For years, Catholics in the Holy Land have lived with a great deal of political and economic pressure and, therefore, are tempted to emigrate, putting the Church there in risk of disappearing.
But, according to Franciscan Father Peter Vasko, president of the Franciscan Foundation for the Holy Land, there is “some light at the end of a very dark tunnel” for the Christian community in Israel and Palestine.
For the priest, that light shines from the 75 percent of Christians who have recently graduated from universities in or around the Holy Land, have secured professional jobs and are able to afford the high cost of housing there.
Father Peter spoke about the plight and the prospects for the Church in the Holy Land during a recent visit toIndianapolis for a Sept. 12 fundraising dinner for the foundation that he leads.
The dinner, at which Eternal Word Television Network personality and author Raymond Arroyo spoke, raised approximately $118,000 for college scholarships for Catholics who live in the Holy Land.
According to a foundation official, the financial support it receives from Indiana donors is second in the United Statesonly to donations from New York.
Father Peter said that supporting the college education of young Christian adults in the Holy Land is key to maintaining the Church’s presence there.
“They can’t pay for education [or for housing] because they don’t have a job,” he said. “With an education, they’re not only able to support their families, but they can also purchase or rent a modest apartment in Bethlehem or Jerusalemor Nazareth.”
Catholics from the United States and elsewhere who go on pilgrimages to the Holy Land are also important, Father Peter said, in part for the economic boost that such travel brings, but, perhaps more importantly, for the moral support it provides for the people.
“There’s nothing like moral support,” Father Peter said. “The greatest moral support [Catholics in the United States] can give is by coming on pilgrimage and being with these people, and talking with these people and understanding where they’re coming from.”
That is what happened to Msgr. Paul Koetter, pastor of Holy Spirit Parish in Indianapolis, through his travels with the foundation.
He has gone on two foundation-organized pilgrimages in 2006 and 2008. Prior to that, he spent 11 weeks in the Holy Land while on sabbatical in 2003.
“[The foundation] kind of opened a door to something that I was kind of oblivious to,” Msgr. Koetter said. “I think the foundation has just made me much more aware of their plight and the real concern of the Church being lost to that environment.”
Msgr. Koetter said his travels to the Holy Land have enriched his life of faith and his priestly ministry.
“It’s been tremendously helpful because it makes the Scriptures so much more alive,” he said. “It creates a tangible connection with Christ. When you have seen the land and you can geographically place things, what is said in the Scriptures starts to make a lot more sense.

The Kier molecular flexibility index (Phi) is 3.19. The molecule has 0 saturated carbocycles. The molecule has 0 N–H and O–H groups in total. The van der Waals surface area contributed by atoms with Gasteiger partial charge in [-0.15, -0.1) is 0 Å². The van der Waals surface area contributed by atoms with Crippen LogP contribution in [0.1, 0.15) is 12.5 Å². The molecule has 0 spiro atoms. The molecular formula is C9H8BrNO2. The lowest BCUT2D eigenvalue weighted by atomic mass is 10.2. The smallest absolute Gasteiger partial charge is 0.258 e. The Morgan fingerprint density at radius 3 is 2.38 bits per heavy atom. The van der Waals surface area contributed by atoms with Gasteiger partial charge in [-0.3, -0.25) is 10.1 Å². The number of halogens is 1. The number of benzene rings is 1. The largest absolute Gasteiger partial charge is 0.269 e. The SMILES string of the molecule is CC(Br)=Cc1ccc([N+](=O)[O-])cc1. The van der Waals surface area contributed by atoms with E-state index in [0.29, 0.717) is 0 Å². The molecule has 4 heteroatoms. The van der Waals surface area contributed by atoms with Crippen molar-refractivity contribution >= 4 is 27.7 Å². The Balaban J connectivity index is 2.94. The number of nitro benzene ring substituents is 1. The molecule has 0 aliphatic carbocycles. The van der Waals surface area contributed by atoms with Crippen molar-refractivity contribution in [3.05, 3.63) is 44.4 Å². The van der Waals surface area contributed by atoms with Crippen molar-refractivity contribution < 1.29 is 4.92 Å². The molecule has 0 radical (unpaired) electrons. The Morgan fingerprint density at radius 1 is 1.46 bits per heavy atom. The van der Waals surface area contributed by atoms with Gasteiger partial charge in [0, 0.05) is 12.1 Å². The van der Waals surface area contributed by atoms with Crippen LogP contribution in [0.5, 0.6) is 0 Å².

“All those things really do impact how you view the Scriptures and, therefore, how relate to Christ, I think.”
Another pilgrim who gave moral support to Catholics in the Holy Land, according to Father Peter, was Pope Benedict XVI, when he traveled there from May 8-15 of this year.
Father Peter said the Catholics in the Holy Land were especially encouraged by Pope Benedict’s call to various Catholic institutions to support the Church there.
“The people are a lot more hopeful after his visit, knowing that there is something concrete that’s there that’s going to help them in their life,” Father Peter said.
Catholics living in the Holy Land need help, in part, because of the discrimination they experience from both the Israeli and Palestinian military forces.
“The militant Muslims look upon the Christians as pro-West and traitors to the Islamic cause,” Father Peter said. “And the Israeli military looks at them as Palestinians and, hence, the enemy.
“ … [And] you have discrimination on both sides in the political and economic arena. They’re the ones who are caught in the middle. Without any help, they’ll want to leave and get out of the situation.”
But Father Peter said that Catholics in the Holy Land are able to persevere under such difficult circumstances, in large part, because of their faith that they see vindicated in the support they receive.
“Faith is the recurring theme of why our people are still there,” Father Peter said. “They trust in the Almighty.
“Some of their trust has proven positive because look at what the foundation is doing. They can’t afford a college education, but they’re getting a college education. They’re getting jobs. And we’re building housing for our people.”